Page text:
Spine Disorders and their Treatment


The gradual deterioration of the disc between the vertebrae is referred to as Degenerative Disc Disease (DDD) or Spondylosis. Degenerative Disc Disease is very common affecting 40-50% of people over the age of 40 and becomes increasingly common as we age. It is a kind of wear and tear disease similar to osteoarthritis. Although it can occur at any spinal level, it is most common in the lumbar spine (low back). DDD can cause the discs to flatten losing their normal height. This disc height is important as it separates the disc above from the one below. When disc height is lost, the nerve pathways may become narrowed and cause nerve impingement, inflammation, and pain. As the ‘discs’ degenerate, they become thinner. Sometimes the vertebrae develop small, rough areas which may irritate the nearby nerves. This causes troublesome symptoms like severe neck pain and stiffness and pain down the arms and hands. Most patients tend to get better with medication and exercises. However occasionally the spondylotic changes can lead to compression of the spinal cord or the nerve roots and this may result in pain, numbness and weakness in the upper limbs (radiculopathy). Cervical spondylosis is chronic degeneration of the bones of the neck (cervical spine) and the cushions between the vertebrae (inter vertebral disc). The treatment involves removal of worn out discs or bone spurs – depending on the underlying problem. If required the surgeon will fill the gap with a graft of bone or other implants made of metal combined with bone. Patients have reported their symptoms as being as mild occasional backaches to chronic low back pain that is severe enough to limit their activities at work and play. The pain is typically mechanical in nature. This means the pain increases as more stress or load is placed on the low back. Bending, lifting, and twisting are the types of movement that may exacerbate DDD.


Rarely does DDD require surgery. There are several non-surgical treatments including anti-inflammatory medication, physical therapy and exercise programs. Surgery is only considered when the patient’s symptoms are debilitating; interfere with activities of daily living, and non-surgical treatment has failed after a reasonable period of time, usually at least six months. Fusion permanently stops the motion of the spine at the level of the degenerated disc. This helps to relieve pain. Fusion for DDD is best when limited to one or two discs. Fortunately we have five discs in the lumbar spine. The un-fused discs take over to provide adequate function of the lower back. An artificial disc can also be inserted into the space after removing the entire degenerated disc. This surgery is done from the front. This restores disc height, improves spine function, and helps to eliminate debilitating pain.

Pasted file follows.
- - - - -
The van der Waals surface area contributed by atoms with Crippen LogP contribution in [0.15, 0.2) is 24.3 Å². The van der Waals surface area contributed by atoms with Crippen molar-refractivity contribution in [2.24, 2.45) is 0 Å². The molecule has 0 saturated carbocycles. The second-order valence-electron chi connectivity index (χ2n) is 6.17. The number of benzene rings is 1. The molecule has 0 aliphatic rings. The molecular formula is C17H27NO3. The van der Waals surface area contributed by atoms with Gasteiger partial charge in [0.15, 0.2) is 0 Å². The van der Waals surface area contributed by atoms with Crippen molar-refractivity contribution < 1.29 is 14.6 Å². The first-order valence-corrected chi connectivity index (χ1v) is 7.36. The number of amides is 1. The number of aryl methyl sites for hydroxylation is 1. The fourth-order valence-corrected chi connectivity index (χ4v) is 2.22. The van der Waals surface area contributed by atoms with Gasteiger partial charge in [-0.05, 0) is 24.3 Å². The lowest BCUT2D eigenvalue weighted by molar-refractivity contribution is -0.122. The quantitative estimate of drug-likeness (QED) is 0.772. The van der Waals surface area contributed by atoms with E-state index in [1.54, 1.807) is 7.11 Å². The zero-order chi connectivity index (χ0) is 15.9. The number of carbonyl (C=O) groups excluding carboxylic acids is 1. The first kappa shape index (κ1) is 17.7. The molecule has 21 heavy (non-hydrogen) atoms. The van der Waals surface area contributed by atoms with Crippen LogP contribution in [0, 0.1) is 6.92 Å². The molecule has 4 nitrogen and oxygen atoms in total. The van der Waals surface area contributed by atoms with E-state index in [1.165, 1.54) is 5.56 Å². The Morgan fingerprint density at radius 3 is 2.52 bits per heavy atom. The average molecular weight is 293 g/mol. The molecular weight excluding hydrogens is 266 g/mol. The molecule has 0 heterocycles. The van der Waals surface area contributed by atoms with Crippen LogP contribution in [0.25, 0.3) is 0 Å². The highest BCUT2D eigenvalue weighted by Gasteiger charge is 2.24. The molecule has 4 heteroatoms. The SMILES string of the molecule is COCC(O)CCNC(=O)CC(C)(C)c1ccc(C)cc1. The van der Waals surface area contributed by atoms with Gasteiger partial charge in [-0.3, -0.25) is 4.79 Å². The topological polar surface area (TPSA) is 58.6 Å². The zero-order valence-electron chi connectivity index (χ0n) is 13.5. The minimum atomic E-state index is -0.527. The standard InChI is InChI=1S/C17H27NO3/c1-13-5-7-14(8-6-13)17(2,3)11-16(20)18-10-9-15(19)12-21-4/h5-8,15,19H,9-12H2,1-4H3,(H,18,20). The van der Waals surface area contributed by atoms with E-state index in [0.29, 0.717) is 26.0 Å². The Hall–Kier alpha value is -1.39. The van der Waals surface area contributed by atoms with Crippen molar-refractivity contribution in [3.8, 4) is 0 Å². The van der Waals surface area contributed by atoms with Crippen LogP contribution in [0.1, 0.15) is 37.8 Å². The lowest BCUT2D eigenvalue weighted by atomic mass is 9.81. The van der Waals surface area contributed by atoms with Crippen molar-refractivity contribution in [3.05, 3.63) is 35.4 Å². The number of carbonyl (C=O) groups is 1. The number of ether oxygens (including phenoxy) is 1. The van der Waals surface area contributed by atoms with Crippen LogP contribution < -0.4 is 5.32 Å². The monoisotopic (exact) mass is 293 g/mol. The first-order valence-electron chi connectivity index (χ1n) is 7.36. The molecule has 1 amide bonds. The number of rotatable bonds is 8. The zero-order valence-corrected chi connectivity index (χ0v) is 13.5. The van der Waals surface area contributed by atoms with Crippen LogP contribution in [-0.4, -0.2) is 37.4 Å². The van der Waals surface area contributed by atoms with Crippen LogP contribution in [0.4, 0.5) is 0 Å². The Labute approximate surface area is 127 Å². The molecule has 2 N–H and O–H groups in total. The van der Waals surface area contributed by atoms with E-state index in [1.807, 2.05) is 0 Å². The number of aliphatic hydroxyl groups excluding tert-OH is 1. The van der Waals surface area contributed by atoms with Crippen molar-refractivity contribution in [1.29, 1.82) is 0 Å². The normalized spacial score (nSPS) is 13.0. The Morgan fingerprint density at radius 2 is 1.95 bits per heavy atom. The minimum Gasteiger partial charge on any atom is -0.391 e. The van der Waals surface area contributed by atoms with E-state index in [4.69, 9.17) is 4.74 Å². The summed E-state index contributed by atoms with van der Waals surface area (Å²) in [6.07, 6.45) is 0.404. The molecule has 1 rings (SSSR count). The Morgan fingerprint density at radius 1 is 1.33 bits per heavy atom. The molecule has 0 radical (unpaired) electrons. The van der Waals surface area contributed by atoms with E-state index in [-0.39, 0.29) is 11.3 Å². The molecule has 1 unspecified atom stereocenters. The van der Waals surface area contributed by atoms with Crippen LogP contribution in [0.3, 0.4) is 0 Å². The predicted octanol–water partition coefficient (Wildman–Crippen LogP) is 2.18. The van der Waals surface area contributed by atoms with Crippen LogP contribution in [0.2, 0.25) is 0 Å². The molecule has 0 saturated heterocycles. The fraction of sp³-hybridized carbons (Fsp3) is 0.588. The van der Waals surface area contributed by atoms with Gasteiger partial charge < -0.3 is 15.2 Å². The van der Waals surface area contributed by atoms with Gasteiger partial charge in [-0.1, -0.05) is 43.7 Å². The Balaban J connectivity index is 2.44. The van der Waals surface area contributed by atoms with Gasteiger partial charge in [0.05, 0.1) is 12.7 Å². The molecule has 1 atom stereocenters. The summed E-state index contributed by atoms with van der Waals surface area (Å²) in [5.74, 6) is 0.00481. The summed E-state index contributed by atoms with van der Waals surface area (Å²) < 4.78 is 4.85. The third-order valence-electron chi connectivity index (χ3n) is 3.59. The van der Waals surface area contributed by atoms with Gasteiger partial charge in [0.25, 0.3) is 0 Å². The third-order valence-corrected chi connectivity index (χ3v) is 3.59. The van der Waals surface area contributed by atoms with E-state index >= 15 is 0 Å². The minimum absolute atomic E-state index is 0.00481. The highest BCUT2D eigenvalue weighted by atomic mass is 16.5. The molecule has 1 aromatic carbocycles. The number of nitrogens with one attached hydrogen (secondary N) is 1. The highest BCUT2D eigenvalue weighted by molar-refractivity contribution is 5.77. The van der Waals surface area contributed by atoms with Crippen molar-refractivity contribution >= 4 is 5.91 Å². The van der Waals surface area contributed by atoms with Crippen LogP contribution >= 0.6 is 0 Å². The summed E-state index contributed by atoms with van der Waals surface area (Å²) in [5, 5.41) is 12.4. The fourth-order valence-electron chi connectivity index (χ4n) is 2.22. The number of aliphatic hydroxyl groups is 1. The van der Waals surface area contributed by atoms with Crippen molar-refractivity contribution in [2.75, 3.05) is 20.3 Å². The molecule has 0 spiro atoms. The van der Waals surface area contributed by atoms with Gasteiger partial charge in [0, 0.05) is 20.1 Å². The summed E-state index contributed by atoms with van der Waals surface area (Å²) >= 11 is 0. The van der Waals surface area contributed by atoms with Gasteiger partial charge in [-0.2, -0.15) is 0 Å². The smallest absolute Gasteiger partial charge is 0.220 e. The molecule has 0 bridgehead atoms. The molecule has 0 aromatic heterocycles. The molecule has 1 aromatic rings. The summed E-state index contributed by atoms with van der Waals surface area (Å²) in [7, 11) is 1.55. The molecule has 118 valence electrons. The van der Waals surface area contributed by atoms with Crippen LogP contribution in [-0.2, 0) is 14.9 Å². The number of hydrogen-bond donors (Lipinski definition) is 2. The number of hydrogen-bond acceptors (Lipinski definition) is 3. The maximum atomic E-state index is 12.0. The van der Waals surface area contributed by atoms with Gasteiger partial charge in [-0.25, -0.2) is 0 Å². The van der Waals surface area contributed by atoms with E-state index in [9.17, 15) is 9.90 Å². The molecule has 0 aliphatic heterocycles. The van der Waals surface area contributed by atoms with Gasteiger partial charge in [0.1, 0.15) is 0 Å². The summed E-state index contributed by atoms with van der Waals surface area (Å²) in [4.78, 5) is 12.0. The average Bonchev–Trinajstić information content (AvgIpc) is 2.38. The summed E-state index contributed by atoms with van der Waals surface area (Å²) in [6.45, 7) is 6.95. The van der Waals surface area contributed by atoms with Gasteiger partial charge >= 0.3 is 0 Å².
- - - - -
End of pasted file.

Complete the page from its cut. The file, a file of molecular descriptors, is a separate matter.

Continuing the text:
Slipped Disc

A prolapsed disc is a condition when the inner, softer part of the disc bulges out through a weakness in the outer part of the disc. This bulging disc may then press on nearby nerves which in turn causes discomfort and pain. The symptoms include – back pain, ache in the arm or leg and pinpricks felt in feet, toes and hands.


As a rule, surgery may be considered if the symptoms have not settled after about six weeks or so. At Apollo Hospitals, the spine surgeons may opt for: Keyhole surgery – Also known as microdiscectomy spine surgery, it is typically performed when there is a prolapsed disc in the lumbar (lower back) region which is pressing against a nerve. Disc replacement – An artificial disc is a device that is implanted into the spine to imitate the functions of a normal disc (carry load and allow motion). Artificial discs are usually made of metal or plastic-like (biopolymer) materials, or a combination of the two. The disc replacement for prolapsed disc is done in the cervical (neck) spine.


Spondylolisthesis is a Greek term meaning slipping of the spine. It is the abnormal forward movement of one vertebra over the vertebra below. Most often, this forward slip of the vertebra occurs in the lumbar area of the spine. This slippage and herniation of the disc causes pressure on the nerve roots associated with the affected vertebrae, causing pain and dysfunction. There are various types of spondylolisthesis.
  • Type 1 – Congenital spondylolisthesis

    An individual is born with the abnormality of the posterior bony arch of the spine, which causes the slippage. This is usually seen at the L5-S1 level and often associated with abnormality of the facet joints. Patients usually present with back pain during the adolescent growth spurt. CT and MRI scans are required to diagnose the dysplasia (abnormal bone formation).
  • Type 2 – Isthmic spondylolisthesis

    Isthmic spondylolisthesis is caused by a defect in a part of the bone called the pars interarticularis. The pars bone connects the upper joint of one vertebra to the lower joint. The defect is usually caused by a stress fracture in individuals with a hereditary predisposition (some minor abnormality or weakness of the pars at birth). In certain individuals a defect may exist without any forward slip, referred to as spondylolysis. This condition can be painful.
  • Type 3 – Degenerative spondylolisthesis

    Degenerative spondylolisthesis is a forward slippage secondary to arthritis of the spine. Spinal stenosis is usually associated with this process. This is due to a long standing degenerative disc leading to weak facet joints in the back of the spine. This is usually seen at L4-L5 level.